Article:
The first reports that reached my desk were that the 2022 season in Ohio was a bust. A half crop at best and for some that was true. For others, that was not the case. It all came down to location and timing. In parts of the state where you would expect a poor crop in a bad year, a full crop was produced. In more traditional areas of the Buckeye State, the result was less than favorable. Again, it all depended on the specific location of the sugarbush, when trees were tapped, and when the season stalled to a stop.

In Ohio, the 2022 season turned back the clock to a more traditional start. After a very cold and snowy February, the majority of the producers tapped within a week of President’s Day. The 2022 season was also a very intense season. The majority of the syrup was made over a short window between March 1st and St. Patrick’s Day. Heavy snows in February and heavier rain the first part of March resulted in an abundance of moisture in the woods. Two things happen when you have excessive amounts of precipitation. It translates into large volumes of sap, but it can simultaneously lower the sugar content within the sap. In 2022, that certainly was the case. A 60 to 1 sap to syrup ratio was not uncommon.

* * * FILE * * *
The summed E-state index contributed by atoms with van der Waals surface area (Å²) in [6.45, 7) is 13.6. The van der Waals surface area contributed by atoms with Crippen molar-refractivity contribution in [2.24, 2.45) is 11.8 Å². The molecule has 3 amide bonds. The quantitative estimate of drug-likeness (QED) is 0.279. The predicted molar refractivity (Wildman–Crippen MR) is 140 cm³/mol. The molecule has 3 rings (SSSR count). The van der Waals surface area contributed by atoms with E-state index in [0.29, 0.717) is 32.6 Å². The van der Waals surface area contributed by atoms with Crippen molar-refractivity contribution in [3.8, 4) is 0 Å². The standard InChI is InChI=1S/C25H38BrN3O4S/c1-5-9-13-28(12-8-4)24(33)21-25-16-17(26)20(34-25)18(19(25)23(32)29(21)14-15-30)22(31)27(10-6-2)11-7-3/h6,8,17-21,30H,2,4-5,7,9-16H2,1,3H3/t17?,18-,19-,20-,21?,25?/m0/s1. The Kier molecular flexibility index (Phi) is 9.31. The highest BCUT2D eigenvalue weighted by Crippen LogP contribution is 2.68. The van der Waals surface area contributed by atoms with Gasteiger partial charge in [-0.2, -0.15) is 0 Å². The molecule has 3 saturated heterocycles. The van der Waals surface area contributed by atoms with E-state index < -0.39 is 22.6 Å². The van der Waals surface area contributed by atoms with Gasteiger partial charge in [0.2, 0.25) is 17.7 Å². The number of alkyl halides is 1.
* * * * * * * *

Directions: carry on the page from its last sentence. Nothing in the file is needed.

In the sugarhouse, producers reported that the niter had an uncharacteristic red cast that was hard to filter. For the majority of Ohio sugarmakers, the season ended on March 17th – St. Patrick’s Day. A few of the more adventuresome producers hung in until the last major freeze of the season on March 25th but the payoff was negligible. 2022 will be remembered as a continuation of the La Nina weather patterns experienced in 2021. Even with a more traditional start date, the season was again short with few big runs and low sap sugar. If you were lucky, you had an average year at best; however, most will chalk up 2022 as a 2nd consecutive disappointing season.

Mainline in Ohio State Mansfield Sugarbush

Better luck next year?!

Raising the Bar on Syrup Quality

Maple grading and syrup quality are major topics at just about every maple winter meeting. Why has this topic taken on a heightened sense of importance? What is driving this interest? As the popularity of maple syrup products continues to grow, we are introducing more new customers to pure maple syrup. As interest grows, so does the number of questions about content, grading and nutritional value.  Consumers are curious!

What is the difference between pure maple syrup and table syrup?

Is pure maple syrup truly a superior product?

Is pure maple syrup worth the higher price?